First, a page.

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If there’s one thing that’s keeping traditional analogue film still alive, it’s lomography’s relentless pursuit to keep the medium alive with unique cameras that always seem to bring a new approach to film photography. This time around it’s introducing the Konstruktor: a $35 build-it-yourself plastic camera that gives photographers a crash course on how they’re soul-stealing device really works.
I’ve been thinking a lot lately. About everything. The business. Our “craft” and the economics and sustainability of what we do as creatives in this ever changing world. But that’s for a later post perhaps, and I always tend to think too much anyway…
As part of a final project for a photography class, two students at Kingston University in the UK swallowed 35mm film and let their internal organs do the heavy lifting for them. After “collecting” the slides in a dark room, they fixed the silver and scanned the film with an electron microscope. The result is quite lovely.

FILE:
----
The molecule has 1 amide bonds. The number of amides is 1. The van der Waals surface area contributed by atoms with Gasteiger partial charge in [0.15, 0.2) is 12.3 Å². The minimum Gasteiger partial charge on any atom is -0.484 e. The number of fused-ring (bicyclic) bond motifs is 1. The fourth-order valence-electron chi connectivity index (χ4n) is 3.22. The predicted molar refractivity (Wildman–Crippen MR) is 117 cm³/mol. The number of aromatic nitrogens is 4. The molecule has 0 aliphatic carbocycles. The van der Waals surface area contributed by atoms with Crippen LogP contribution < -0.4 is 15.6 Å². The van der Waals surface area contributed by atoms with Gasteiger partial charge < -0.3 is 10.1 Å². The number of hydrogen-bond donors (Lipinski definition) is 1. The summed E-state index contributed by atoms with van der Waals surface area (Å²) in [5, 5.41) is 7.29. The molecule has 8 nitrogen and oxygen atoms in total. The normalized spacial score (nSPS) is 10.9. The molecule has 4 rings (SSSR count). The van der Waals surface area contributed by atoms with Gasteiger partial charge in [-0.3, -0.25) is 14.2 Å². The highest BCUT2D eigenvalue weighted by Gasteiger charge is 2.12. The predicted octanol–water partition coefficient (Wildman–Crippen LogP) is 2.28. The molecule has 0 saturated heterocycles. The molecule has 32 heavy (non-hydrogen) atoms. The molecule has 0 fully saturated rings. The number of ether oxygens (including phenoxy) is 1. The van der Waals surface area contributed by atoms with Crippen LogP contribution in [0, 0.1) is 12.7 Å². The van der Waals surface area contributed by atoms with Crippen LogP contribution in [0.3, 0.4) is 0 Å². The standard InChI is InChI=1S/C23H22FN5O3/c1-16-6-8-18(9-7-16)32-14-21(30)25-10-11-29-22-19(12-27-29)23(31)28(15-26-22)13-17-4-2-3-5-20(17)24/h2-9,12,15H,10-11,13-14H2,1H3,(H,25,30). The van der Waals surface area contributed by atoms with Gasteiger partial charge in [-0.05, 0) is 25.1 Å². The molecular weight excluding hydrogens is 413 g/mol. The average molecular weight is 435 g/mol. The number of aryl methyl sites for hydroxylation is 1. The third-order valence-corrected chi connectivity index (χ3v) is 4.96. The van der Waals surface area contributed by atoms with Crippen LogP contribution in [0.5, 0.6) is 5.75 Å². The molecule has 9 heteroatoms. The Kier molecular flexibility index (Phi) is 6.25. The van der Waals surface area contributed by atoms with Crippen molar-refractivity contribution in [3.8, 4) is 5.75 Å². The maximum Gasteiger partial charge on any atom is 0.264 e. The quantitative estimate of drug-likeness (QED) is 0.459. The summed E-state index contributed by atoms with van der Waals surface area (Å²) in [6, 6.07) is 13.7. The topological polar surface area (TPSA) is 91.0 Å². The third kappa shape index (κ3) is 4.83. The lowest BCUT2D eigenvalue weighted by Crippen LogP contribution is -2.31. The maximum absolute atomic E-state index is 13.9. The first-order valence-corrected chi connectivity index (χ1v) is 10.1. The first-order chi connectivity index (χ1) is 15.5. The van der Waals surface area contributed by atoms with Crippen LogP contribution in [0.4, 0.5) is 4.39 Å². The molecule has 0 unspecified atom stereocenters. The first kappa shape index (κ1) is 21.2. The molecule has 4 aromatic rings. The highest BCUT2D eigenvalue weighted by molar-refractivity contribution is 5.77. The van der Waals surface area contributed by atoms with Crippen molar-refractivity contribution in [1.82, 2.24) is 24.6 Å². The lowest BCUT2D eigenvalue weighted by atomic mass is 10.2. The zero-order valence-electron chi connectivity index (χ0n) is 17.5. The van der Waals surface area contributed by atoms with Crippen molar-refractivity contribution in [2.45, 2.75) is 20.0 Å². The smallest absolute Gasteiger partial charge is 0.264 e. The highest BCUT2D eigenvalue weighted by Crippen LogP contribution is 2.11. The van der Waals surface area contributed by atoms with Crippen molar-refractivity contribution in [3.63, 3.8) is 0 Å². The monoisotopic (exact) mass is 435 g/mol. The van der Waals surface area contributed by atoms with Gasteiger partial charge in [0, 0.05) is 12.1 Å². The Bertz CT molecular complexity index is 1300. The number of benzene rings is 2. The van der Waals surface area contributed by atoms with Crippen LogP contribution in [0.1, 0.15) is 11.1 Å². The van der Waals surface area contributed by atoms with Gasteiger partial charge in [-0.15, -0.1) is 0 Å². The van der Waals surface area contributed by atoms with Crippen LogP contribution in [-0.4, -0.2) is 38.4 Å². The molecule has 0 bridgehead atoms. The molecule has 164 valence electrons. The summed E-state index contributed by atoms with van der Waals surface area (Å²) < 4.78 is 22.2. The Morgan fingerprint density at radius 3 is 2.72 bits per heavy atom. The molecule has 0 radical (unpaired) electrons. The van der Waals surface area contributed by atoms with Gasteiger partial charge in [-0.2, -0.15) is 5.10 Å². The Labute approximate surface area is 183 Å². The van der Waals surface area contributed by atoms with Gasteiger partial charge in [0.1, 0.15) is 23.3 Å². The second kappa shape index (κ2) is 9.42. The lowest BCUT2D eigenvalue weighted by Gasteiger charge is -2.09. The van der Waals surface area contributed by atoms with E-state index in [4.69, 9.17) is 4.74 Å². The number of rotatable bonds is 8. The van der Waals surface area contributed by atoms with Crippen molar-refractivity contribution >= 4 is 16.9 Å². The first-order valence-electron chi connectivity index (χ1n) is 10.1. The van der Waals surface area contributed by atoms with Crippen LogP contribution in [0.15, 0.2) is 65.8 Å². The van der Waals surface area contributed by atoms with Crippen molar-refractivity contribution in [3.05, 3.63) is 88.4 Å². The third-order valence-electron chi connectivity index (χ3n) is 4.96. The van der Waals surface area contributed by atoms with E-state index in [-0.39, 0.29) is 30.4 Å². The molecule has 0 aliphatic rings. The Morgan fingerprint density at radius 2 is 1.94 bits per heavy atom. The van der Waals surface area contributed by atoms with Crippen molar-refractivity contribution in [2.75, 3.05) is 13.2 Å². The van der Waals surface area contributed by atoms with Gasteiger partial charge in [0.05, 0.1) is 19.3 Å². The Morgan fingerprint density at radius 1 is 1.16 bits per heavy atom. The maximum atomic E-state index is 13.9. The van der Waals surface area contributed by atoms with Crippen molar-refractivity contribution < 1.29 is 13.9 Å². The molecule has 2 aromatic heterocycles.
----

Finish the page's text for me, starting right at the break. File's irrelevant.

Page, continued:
To celebrate the 200th birthday of the invention of the camera, photographer Dennis Manarchy built one of his own. It looks just like a classic film camera with a wooden frame, leatherette, and brass hardware but, oddly, I don’t remember cameras normally being 35-feet long.